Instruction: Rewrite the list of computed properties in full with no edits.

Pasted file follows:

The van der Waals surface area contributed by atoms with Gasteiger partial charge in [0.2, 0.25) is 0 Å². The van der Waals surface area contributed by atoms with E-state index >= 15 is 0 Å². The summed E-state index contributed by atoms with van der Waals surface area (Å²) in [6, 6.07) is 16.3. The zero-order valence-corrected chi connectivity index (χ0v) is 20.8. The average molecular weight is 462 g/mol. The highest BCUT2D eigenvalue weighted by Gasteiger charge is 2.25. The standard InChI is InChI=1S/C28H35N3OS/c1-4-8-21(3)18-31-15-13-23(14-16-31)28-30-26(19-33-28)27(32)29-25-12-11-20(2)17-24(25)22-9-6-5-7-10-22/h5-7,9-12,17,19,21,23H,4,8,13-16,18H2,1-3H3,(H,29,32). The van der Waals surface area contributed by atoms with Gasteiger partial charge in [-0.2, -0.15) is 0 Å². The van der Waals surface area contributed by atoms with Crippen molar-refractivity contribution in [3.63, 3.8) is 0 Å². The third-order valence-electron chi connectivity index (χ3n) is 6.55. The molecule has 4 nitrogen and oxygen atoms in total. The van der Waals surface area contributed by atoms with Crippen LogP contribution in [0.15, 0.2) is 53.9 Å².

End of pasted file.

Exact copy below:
The van der Waals surface area contributed by atoms with Gasteiger partial charge in [0.2, 0.25) is 0 Å². The van der Waals surface area contributed by atoms with E-state index >= 15 is 0 Å². The summed E-state index contributed by atoms with van der Waals surface area (Å²) in [6, 6.07) is 16.3. The zero-order valence-corrected chi connectivity index (χ0v) is 20.8. The average molecular weight is 462 g/mol. The highest BCUT2D eigenvalue weighted by Gasteiger charge is 2.25. The standard InChI is InChI=1S/C28H35N3OS/c1-4-8-21(3)18-31-15-13-23(14-16-31)28-30-26(19-33-28)27(32)29-25-12-11-20(2)17-24(25)22-9-6-5-7-10-22/h5-7,9-12,17,19,21,23H,4,8,13-16,18H2,1-3H3,(H,29,32). The van der Waals surface area contributed by atoms with Gasteiger partial charge in [-0.2, -0.15) is 0 Å². The van der Waals surface area contributed by atoms with Crippen molar-refractivity contribution in [3.63, 3.8) is 0 Å². The third-order valence-electron chi connectivity index (χ3n) is 6.55. The molecule has 4 nitrogen and oxygen atoms in total. The van der Waals surface area contributed by atoms with Crippen LogP contribution in [0.15, 0.2) is 53.9 Å².